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Practical SQL Handbook, The: Using SQL Variants, Fourth Edition by Sandra L. Emerson, Marcy Darnovsky, Judith S. Bowman

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Distinguishing DISTINCTs

Given a table with two identifying columns, how do you find all the unique combinations? DISTINCT seems like an obvious answer, but more than one user on the Internet complained of getting nothing but syntax errors or confusing results from what seemed like straightforward DISTINCT queries.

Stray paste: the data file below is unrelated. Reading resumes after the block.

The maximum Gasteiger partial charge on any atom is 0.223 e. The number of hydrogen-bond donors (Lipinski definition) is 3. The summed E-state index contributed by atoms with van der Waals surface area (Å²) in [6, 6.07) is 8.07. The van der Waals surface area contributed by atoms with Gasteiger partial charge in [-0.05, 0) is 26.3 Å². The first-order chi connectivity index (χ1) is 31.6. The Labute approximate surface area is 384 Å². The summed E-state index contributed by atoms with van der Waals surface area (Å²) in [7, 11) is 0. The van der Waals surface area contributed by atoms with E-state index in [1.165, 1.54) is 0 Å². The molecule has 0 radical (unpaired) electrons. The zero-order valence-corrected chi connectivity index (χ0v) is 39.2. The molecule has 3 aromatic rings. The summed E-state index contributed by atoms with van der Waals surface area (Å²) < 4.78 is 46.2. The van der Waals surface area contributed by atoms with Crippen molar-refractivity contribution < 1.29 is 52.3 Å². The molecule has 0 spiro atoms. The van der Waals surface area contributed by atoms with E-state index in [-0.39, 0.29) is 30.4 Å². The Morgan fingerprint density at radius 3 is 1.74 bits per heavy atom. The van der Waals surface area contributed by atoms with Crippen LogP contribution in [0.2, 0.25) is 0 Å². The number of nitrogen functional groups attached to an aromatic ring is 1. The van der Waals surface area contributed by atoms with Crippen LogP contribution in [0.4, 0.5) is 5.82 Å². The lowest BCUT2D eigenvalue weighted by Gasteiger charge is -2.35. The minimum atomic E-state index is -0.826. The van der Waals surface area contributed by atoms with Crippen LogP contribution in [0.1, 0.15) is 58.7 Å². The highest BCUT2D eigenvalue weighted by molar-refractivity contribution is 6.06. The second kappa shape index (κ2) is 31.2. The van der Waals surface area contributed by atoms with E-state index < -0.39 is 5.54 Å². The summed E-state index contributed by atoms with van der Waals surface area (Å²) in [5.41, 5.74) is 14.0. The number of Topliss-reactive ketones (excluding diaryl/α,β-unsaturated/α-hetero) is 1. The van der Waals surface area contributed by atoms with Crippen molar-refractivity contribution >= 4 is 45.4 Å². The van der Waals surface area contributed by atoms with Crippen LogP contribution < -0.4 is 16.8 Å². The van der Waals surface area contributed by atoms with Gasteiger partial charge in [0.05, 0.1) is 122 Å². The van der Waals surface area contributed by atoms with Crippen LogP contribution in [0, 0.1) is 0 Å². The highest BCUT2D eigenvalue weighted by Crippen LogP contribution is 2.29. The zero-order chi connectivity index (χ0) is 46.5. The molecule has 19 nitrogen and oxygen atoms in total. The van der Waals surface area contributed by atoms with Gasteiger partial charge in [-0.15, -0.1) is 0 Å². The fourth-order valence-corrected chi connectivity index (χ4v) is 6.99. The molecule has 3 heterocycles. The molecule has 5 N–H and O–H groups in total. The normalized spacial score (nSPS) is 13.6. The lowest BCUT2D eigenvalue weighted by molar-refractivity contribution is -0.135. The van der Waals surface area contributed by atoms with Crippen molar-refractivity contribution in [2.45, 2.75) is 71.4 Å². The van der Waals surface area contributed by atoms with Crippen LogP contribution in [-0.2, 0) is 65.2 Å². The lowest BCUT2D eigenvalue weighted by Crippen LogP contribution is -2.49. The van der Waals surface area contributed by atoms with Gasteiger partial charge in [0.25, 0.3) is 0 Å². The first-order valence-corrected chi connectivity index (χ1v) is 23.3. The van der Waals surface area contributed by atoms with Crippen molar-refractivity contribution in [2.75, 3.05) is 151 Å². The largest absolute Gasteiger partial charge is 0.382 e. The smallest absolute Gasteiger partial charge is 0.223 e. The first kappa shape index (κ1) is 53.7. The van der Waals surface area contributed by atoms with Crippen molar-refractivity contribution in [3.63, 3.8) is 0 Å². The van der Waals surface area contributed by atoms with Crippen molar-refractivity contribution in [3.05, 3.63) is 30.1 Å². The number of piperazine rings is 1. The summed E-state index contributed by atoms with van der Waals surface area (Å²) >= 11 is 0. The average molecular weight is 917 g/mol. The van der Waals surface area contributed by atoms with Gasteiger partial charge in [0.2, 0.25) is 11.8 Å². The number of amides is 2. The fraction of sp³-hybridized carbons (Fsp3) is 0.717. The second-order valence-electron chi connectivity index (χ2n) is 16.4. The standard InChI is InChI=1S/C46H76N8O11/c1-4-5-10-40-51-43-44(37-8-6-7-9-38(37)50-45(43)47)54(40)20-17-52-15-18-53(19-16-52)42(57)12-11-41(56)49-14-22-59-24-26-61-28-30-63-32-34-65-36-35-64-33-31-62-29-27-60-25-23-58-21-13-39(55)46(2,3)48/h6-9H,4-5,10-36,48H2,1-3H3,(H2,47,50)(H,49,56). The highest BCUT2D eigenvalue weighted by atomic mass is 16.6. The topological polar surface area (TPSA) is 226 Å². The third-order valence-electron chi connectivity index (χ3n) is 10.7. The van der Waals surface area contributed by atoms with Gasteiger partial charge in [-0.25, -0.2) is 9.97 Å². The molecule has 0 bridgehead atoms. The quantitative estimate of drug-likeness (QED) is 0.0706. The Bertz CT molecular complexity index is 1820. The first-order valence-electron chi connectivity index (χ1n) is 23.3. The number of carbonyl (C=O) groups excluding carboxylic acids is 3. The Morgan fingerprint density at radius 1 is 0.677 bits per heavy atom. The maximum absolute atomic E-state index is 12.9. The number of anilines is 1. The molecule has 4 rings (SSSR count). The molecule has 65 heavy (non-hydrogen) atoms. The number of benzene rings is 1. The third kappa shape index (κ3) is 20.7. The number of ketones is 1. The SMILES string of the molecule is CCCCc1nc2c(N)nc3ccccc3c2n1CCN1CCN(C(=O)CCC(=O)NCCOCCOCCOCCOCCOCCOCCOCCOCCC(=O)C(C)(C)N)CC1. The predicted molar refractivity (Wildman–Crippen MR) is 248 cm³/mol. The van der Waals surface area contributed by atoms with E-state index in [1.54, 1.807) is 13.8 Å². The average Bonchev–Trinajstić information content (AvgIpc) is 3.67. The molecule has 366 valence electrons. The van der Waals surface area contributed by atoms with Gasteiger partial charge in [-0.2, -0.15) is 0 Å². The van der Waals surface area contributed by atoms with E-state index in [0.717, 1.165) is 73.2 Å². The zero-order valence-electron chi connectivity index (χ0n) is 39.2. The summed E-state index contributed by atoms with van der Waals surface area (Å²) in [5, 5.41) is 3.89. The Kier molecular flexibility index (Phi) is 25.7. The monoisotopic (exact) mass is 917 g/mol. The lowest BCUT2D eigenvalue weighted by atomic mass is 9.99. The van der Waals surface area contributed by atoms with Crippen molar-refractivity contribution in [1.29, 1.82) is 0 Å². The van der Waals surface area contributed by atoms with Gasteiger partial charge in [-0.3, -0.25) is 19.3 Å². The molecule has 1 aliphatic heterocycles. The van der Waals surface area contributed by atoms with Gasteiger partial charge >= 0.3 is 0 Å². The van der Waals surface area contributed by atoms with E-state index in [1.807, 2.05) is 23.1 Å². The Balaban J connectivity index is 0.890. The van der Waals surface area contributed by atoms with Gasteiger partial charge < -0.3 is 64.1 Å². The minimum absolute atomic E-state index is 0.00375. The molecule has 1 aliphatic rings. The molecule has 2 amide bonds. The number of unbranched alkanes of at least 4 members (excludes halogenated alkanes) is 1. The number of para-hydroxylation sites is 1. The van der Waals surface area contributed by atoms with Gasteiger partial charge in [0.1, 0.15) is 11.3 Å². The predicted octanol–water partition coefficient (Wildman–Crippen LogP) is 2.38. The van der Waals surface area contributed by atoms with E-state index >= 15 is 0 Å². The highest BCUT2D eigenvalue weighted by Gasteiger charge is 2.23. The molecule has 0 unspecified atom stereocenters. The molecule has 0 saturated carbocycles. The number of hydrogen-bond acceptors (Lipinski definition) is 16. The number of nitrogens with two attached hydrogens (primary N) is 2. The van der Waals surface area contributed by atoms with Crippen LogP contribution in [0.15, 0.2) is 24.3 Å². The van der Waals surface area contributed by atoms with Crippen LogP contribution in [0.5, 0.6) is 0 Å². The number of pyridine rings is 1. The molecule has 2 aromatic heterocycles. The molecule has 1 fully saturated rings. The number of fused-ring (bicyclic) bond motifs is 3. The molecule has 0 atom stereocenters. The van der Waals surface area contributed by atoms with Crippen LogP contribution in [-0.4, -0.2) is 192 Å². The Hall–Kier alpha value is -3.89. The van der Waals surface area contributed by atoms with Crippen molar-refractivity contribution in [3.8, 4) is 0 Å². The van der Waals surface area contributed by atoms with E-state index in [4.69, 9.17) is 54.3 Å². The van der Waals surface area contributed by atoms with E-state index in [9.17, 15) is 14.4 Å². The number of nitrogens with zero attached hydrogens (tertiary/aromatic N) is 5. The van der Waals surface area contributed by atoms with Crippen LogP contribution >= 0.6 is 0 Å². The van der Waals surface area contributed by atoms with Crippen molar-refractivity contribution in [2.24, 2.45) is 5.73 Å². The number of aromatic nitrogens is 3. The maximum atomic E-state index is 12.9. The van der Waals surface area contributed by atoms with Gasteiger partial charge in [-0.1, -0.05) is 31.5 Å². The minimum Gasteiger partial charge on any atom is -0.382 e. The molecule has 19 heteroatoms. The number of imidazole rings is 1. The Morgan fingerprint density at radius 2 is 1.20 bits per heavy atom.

This is probably because DISTINCT occurs in two unique forms:

  • With columns or expressions

  • With aggregates

The syntax of these two cases differs just enough to cloud the occasional user's judgment.

With column names and expressions, you use DISTINCT just once, and it applies to everything that comes after it. It is the first word in the select list and requires no parentheses. When you opt to use DISTINCT this way, you're locked in; ...

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